EPCS will play a particularly important role in driving access control decisions. Healthcare organizations will employ a multi-layered security strategy for complying with e-prescribing privacy protection requirements. This includes using software applications that conform to regulatory standards, and employing identity proofing and credentialing for two-factor authentication, which can rely on unique physical information such as a fingerprint or iris scan.
Many organizations will meet compliance requirements utilizing physical objects such as a FIPS 140-2 certified cryptographic key, hard token or card. PKI encryption using on-site or cloud-based validation services between all relying parties will need to meet an identity level of assurance for the cross certification needed for the application. The use of PKI digital certificates in healthcare will continue to grow quickly. The encrypted certificates ensure individuals, systems or applications are who they claim to be. Certificates are also available with different assurance levels and can be validated/checked for authenticity in real time.
The overriding EPCS objective will be to optimize the physician experience when writing, monitoring and tracking on-line schedule II-V narcotic prescriptions, in full regulatory compliance, from any location. Patients will also have a better experience since prescriptions and refills can be sent ahead for fulfillment, usually with same-day expediency -- a savings of at least two to three days as compared to waiting for earlier paper-based prescriptions.
Hospitals will explore leveraging their e-prescribing architectures for other valuable capabilities such as secure, remote access using credentials, key fobs, mobile smartphones plus other smart devices and OTP tokens. Digital certificates will increasingly be used for authentication to networks or applications, digital signatures will be used for on-line transactions, and users also will be able to digitally sign or encrypt documents and email. PKI security elevates these trusted transactions, which reduces or eliminates the opportunity for breach.
The PKI infrastructure will also facilitate the concept of Federated ID systems for an urban medical community, enabling an identity to be trusted and used throughout disparate facilities. With healthcare providers sharing multiple resources, the community benefits when they agree to create a single, central identity policy within which each provider organization maintains some autonomy. A Federated ID System leverages identity-proofed trust that is maintained and used in a shared community. No longer must shared-physician resources carry multiple badges.
Connected Healthcare: New Requirements to Ensure the Internet of Trusted Things (IoTT)
Healthcare institutions and their affiliated departments will embrace trusted identities, Bluetooth Low Energy (BLE) technology, predictive analytics and emerging IoT solutions that use real-time and proximity-based location technologies so they can more effectively connect, monitor and manage patients, mobile clinicians, and staff. The same solutions will also provide a simplified IoT platform for managing physical assets, and help organizations to quickly locate critical medical equipment, beds, crash carts and other medical devices by providing the missing link between these assets and a trusted ecosystem.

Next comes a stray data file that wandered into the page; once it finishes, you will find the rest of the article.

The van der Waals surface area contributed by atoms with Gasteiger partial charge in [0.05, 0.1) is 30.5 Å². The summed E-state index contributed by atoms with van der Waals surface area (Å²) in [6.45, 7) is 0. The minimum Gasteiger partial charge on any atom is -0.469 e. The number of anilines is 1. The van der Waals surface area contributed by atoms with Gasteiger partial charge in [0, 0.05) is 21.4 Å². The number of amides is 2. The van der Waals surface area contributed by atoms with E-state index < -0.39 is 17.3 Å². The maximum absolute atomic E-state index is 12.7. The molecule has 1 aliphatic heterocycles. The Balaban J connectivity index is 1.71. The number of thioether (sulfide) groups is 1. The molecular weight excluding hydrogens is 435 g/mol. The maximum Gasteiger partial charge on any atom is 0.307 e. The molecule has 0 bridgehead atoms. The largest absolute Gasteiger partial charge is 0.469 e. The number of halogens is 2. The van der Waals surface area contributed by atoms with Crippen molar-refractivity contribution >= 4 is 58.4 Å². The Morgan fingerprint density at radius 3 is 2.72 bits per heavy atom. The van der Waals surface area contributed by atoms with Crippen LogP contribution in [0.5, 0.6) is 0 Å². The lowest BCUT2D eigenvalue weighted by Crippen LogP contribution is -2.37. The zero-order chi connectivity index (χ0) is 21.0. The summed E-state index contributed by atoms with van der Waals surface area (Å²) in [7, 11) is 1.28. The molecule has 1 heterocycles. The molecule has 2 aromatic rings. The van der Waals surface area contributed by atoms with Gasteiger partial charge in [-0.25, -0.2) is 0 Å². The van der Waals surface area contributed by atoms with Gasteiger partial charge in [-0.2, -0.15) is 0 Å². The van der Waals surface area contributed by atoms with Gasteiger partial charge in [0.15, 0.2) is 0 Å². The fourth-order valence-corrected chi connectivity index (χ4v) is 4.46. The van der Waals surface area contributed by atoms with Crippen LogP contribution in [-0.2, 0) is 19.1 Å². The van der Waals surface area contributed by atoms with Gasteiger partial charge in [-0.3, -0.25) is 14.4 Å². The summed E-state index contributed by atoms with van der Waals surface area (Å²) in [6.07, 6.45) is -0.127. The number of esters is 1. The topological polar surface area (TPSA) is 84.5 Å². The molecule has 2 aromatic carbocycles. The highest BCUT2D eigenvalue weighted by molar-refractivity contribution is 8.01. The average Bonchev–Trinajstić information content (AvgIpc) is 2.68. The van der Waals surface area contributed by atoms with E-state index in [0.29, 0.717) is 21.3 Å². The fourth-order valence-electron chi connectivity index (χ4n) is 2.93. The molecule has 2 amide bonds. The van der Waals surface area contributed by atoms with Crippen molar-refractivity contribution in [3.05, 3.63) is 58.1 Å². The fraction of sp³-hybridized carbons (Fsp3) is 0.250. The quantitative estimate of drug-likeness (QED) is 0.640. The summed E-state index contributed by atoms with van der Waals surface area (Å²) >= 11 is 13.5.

Continued adoption of electronic visit verification (EVV) will also leverage trusted identities, helping to streamline in-home patient visits and eliminate billing fraud using “proof of presence” applications that make it easier to document the time, location and accurate delivery of the care that is prescribed. Solutions that combine trusted RFID tags, mobile apps, and web applications will add trust to these proof-of-presence applications.
Biometrics: Growing Role in Patient and Provider Authentication and EPCS applications
Biometrics will increase trust levels in the healthcare environment by better associating a user’s identity with his or her digital IDs. It will be used to ensure that the patient receiving care is the person entitled to those benefits and that providers are authorized to view and update confidential patient medical records. Biometrics will also be used in EPCS applications to authenticate the issuer, pharmacy staff and/or the recipient.
The fingerprint modality will continue to be one of the most widely used thanks to its ease of use, superior performance in the demanding healthcare environment, and its interoperability, low cost, and ability to thwart imposters. Multispectral imaging with liveness detection will be an increasingly important capability, ensuring unique fingerprint characteristics can be extracted from both the surface and subsurface of the skin to prevent fraudulent use of fake or stolen biometric data while protecting the user’s identity.
Biometrics sensors and modules will also deliver improved capabilities including faster finger image capture for a better user experience and reliable matching across all demographic groups in diverse operating conditions, as well as certifications to key industry standards for accuracy and image transfer performance.